I retired from practicing solo medicine on March 30 and was diagnosed with Stage 3 pancreatic cancer a couple weeks later. I started chemotherapy to provide me some time to get my affairs in order and have required several procedures to maintain drainage of my pancreas and liver. The mean survival rate after completing chemotherapy is one year.
I was advised to sell all of my stocks in my IRA and put them into a money-market account. My sisters are the beneficiaries for my Roth IRA. My rollover IRA is set up to fund several charitable contributions that are important to me. I set up 529 plans for my four nieces and nephews, and have asked my sister to fund the plans with the proceeds from sale of my house after I pass.
I have a 21-year-old nephew that I have never met and have little contact with. His mother is my half-sister. I understand that he hasn’t gone to college and that he is unhappy with his construction job. Should I set up a 529 plan for him also? Or should I include him as a beneficiary on my IRAs and let him decide what to do with the money?
Should I tell my sisters how I am distributing my money in advance or just give them a rough idea of what they will receive?
Thank you for writing into this column with your questions, especially at such an important time. It means a lot that you shared your story with me and our readers. I commend you for being so practical and forward-thinking by getting all of your affairs in order now. It not only shows your mental and emotional strength to deal with such unexpected news and focus on what you do have control over, but it also says a lot about your character that you are spending this time thinking of others. Of course, that’s the secret to a happy life: Being available to help people and considering their needs when making a decision such as this.
There is something quite special in your desire to help your nephew, even though you don’t know him. It seems fair or, at the very least, considerate. There is nothing more valuable than leaving something behind that has the power to enrich and/or transform the lives of others. One hopes we spend a lifetime doing just that — little by little — by merely being present, being generous with our time and forming solid relationships with others. As I said to another letter writer last year, there’s one pursuit that has the power to transform not only our financial lives, but also our expectations about what we can achieve; I can’t repeat it enough: education, education, education.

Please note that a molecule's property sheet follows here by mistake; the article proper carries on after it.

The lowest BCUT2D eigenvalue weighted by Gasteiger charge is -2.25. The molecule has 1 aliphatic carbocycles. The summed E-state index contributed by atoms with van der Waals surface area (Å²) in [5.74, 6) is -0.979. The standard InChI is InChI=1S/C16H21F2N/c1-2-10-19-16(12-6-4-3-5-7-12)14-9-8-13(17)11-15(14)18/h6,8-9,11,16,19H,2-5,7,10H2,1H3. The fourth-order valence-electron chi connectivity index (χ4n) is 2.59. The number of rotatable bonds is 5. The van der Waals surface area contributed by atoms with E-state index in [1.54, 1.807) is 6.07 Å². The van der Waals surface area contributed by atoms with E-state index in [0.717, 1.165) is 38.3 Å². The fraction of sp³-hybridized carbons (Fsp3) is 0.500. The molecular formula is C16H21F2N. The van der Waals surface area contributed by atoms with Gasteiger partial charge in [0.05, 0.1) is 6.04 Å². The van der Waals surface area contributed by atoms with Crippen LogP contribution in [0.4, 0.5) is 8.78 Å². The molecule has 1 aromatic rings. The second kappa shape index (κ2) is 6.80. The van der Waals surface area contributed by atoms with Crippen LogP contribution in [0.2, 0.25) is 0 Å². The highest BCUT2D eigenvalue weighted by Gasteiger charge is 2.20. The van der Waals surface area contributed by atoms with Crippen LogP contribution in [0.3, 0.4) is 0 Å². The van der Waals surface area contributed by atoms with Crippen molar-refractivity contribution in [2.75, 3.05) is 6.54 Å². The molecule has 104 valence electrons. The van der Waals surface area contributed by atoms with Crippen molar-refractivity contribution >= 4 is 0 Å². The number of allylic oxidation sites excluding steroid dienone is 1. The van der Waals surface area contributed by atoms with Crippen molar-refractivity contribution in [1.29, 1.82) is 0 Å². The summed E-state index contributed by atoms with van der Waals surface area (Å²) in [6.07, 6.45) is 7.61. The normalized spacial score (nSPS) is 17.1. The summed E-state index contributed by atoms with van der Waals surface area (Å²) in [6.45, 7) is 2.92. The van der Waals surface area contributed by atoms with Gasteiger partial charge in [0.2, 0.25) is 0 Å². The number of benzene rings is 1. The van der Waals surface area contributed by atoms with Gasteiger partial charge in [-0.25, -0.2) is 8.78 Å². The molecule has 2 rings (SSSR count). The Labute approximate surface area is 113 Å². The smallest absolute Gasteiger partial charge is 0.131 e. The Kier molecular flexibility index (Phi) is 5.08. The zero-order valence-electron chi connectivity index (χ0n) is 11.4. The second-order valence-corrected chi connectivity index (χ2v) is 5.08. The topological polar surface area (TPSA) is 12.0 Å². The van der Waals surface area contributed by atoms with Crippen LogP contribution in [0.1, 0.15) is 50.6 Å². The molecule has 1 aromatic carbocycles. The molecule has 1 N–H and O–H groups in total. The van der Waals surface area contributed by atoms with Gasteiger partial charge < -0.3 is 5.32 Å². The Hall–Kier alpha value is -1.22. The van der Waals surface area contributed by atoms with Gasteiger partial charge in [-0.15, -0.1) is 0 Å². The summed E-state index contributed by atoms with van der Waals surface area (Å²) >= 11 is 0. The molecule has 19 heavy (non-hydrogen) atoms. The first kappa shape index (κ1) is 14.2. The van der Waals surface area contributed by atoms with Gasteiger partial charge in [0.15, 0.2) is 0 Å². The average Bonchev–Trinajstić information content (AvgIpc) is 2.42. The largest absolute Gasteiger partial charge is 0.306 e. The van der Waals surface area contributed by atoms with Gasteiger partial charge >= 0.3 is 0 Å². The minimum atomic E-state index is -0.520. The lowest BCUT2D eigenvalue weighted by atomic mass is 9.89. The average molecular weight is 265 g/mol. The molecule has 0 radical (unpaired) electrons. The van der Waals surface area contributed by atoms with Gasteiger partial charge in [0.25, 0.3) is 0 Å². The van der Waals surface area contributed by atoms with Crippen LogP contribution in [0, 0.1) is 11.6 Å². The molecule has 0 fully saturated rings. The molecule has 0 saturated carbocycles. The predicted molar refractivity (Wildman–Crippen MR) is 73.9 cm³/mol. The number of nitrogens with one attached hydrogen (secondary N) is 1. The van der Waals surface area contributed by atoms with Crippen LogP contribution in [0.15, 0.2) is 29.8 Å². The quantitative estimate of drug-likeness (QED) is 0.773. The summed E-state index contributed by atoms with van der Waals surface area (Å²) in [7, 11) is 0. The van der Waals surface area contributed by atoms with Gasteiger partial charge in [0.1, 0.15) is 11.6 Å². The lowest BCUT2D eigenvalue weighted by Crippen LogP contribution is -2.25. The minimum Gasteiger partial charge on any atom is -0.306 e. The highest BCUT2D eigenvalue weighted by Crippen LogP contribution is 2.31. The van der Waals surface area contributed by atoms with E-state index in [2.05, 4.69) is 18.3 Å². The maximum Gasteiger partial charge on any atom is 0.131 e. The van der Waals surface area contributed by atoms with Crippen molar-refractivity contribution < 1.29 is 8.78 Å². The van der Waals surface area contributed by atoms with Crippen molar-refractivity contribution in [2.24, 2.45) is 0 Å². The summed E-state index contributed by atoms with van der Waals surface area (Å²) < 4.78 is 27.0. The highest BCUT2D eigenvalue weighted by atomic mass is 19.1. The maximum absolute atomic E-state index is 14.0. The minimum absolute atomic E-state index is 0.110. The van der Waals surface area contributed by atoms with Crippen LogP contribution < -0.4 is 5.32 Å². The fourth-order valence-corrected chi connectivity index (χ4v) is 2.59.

This is a time to trust your instincts, in addition to seeking the requisite financial advice on how to structure your assets and divide your estate in a manner that seems reasonable to you. You can sell your stocks or you could sell some of your stocks and name the rest as beneficiaries to people in your life who you believe would benefit from them. That way, they would keep growing, notwithstanding a recession that some economists predict for next year. I would leave as little up to chance as possible. It may give you more peace of mind to put your home in a trust with instructions on when/how it should be sold and/or add other names to the deed. You can read more on that here.
As to your final question, tread cautiously with regards to seeking the counsel of other people in your family on your estate. People will bring their own experiences, financial situation, personalities and family history to the table. It could quickly become a stressful and complex endeavor. These assets are the result of your life’s work. Of course, you don’t need the Moneyist to tell you that time is a more valuable commodity than money. You, more than anyone, are aware of that. So while you’re distributing the latter, you should keep an eye on the former.
With the right professional advice, you should be in a prime position to feel both satisfied and proud that you were able to leave a legacy that will benefit those you love. Your presence and thoughtfulness will be felt long after you’ve gone.
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